A change to the A+ program policy allows students to use A+ funds to pay for dual credit courses. Assistant Superintendent Dr. Beth Emmendorfer said that the A+ funds will still go to high school graduates who are attending community college or vocational schools first, and dual-credit students will only receive the funds if there are any remaining.

Changes to the school admissions policy allows students of military parents to transfer to the school and enroll online. Another change to the policy clarifies that the District cannot require Social Security numbers, and that the District will not mediate custody disputes.

Students who are victims of abuse, stalking and other crimes can now keep their physical address confidential. In addition, a change states that school volunteers cannot access student records without a criminal background check and only under the supervision of staff members.

Other changes included that the Board must approve change orders in excess of $5,000 for school construction projects, the first day of school cannot be set earlier than 14 days before the first Monday in September, a construction manager at risk must provide a performance bond if the project is estimated to exceed $50,000 and the District can apply to the state to provide alternate methods of instruction when school is canceled.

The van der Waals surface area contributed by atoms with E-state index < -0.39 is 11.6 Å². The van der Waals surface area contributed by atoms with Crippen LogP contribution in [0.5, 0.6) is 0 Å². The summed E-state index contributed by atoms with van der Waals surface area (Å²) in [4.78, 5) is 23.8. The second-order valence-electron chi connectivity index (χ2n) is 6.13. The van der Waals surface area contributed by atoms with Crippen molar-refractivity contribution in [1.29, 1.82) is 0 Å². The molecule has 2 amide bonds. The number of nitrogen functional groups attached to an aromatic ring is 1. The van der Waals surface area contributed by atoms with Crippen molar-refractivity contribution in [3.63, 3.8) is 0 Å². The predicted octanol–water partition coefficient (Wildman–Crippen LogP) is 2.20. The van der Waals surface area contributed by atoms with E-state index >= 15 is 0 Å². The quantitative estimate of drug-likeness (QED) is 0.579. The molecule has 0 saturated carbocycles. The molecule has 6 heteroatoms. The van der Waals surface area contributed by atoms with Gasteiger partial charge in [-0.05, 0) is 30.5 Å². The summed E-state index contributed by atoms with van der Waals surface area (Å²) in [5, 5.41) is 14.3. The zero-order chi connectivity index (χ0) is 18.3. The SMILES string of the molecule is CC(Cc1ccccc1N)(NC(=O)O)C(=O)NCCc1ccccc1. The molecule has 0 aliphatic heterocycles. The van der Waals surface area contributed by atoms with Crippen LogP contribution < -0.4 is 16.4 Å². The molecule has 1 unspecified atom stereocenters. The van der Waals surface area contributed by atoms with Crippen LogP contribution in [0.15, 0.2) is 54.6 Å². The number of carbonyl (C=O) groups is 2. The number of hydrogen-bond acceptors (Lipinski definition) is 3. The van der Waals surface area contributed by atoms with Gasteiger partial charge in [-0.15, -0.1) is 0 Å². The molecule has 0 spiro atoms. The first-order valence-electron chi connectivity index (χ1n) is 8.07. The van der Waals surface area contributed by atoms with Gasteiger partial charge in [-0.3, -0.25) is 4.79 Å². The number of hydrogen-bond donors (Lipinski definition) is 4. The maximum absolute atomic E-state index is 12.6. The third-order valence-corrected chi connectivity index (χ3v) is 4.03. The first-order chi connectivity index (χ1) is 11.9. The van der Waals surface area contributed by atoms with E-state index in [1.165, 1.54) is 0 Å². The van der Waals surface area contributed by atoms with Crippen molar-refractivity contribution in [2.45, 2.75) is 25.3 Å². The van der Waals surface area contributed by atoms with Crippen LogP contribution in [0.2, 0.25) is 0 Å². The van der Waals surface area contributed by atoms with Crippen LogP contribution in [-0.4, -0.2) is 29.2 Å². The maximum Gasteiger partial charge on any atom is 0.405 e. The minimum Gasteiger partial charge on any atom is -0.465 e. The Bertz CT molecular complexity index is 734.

• Board Member Bruce Thomas was given the oath of office to start his new term on the School Board. The board also reelected Kelly Waller as board president, Brian Thompson as vice president, Bonnie Stahlman as secretary, Gibson as treasurer and Thomas as the Missouri School Boards’ Association delegate.

• The Board approved multiple food bids for the upcoming school year. Bimbo Bread, whom the District has used for the past 11 years, received the bid for bread and bread products. Prairie Farm received the milk and dairy bid, and Kohl Wholesale received the bid for grocery items and paper goods.
 
 

The Cash-Book Journal       P.O.Box 369       210 W. Main        Jackson, MO 63755       Phone: 573-243-3515       Fax: 573-243-3517